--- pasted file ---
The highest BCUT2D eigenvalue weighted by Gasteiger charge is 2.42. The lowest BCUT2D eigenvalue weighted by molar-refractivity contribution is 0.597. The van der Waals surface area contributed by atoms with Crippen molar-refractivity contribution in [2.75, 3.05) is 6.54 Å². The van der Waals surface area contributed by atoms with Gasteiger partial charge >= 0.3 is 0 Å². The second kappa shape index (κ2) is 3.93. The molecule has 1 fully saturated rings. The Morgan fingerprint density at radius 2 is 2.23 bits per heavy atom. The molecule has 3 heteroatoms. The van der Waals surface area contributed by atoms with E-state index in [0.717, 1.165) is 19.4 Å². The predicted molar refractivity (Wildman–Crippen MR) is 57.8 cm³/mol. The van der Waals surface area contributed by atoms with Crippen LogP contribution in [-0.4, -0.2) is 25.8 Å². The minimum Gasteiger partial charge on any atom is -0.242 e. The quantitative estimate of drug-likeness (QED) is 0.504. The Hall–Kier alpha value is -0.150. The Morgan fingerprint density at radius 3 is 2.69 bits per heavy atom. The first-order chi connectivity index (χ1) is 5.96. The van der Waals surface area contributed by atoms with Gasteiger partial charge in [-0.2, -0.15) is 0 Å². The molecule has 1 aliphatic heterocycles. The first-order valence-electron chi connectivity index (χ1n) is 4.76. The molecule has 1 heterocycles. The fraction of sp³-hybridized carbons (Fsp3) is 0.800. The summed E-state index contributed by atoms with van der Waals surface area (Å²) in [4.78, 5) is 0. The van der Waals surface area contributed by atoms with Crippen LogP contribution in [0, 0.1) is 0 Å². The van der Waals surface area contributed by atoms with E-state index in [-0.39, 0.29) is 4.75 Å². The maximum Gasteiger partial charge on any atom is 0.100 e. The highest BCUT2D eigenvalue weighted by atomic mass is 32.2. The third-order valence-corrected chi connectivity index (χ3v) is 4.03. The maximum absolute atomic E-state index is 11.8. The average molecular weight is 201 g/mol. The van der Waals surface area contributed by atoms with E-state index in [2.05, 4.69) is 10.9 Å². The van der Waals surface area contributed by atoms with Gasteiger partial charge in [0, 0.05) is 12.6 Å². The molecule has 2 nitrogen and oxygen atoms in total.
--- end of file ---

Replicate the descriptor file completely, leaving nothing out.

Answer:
The highest BCUT2D eigenvalue weighted by Gasteiger charge is 2.42. The lowest BCUT2D eigenvalue weighted by molar-refractivity contribution is 0.597. The van der Waals surface area contributed by atoms with Crippen molar-refractivity contribution in [2.75, 3.05) is 6.54 Å². The van der Waals surface area contributed by atoms with Gasteiger partial charge >= 0.3 is 0 Å². The second kappa shape index (κ2) is 3.93. The molecule has 1 fully saturated rings. The Morgan fingerprint density at radius 2 is 2.23 bits per heavy atom. The molecule has 3 heteroatoms. The van der Waals surface area contributed by atoms with E-state index in [0.717, 1.165) is 19.4 Å². The predicted molar refractivity (Wildman–Crippen MR) is 57.8 cm³/mol. The van der Waals surface area contributed by atoms with Crippen LogP contribution in [-0.4, -0.2) is 25.8 Å². The minimum Gasteiger partial charge on any atom is -0.242 e. The quantitative estimate of drug-likeness (QED) is 0.504. The Hall–Kier alpha value is -0.150. The Morgan fingerprint density at radius 3 is 2.69 bits per heavy atom. The first-order chi connectivity index (χ1) is 5.96. The van der Waals surface area contributed by atoms with Gasteiger partial charge in [-0.2, -0.15) is 0 Å². The molecule has 1 aliphatic heterocycles. The first-order valence-electron chi connectivity index (χ1n) is 4.76. The molecule has 1 heterocycles. The fraction of sp³-hybridized carbons (Fsp3) is 0.800. The summed E-state index contributed by atoms with van der Waals surface area (Å²) in [4.78, 5) is 0. The van der Waals surface area contributed by atoms with Crippen LogP contribution in [0, 0.1) is 0 Å². The van der Waals surface area contributed by atoms with E-state index in [-0.39, 0.29) is 4.75 Å². The maximum Gasteiger partial charge on any atom is 0.100 e. The highest BCUT2D eigenvalue weighted by atomic mass is 32.2. The third-order valence-corrected chi connectivity index (χ3v) is 4.03. The maximum absolute atomic E-state index is 11.8. The average molecular weight is 201 g/mol. The van der Waals surface area contributed by atoms with E-state index in [2.05, 4.69) is 10.9 Å². The van der Waals surface area contributed by atoms with Gasteiger partial charge in [0, 0.05) is 12.6 Å². The molecule has 2 nitrogen and oxygen atoms in total.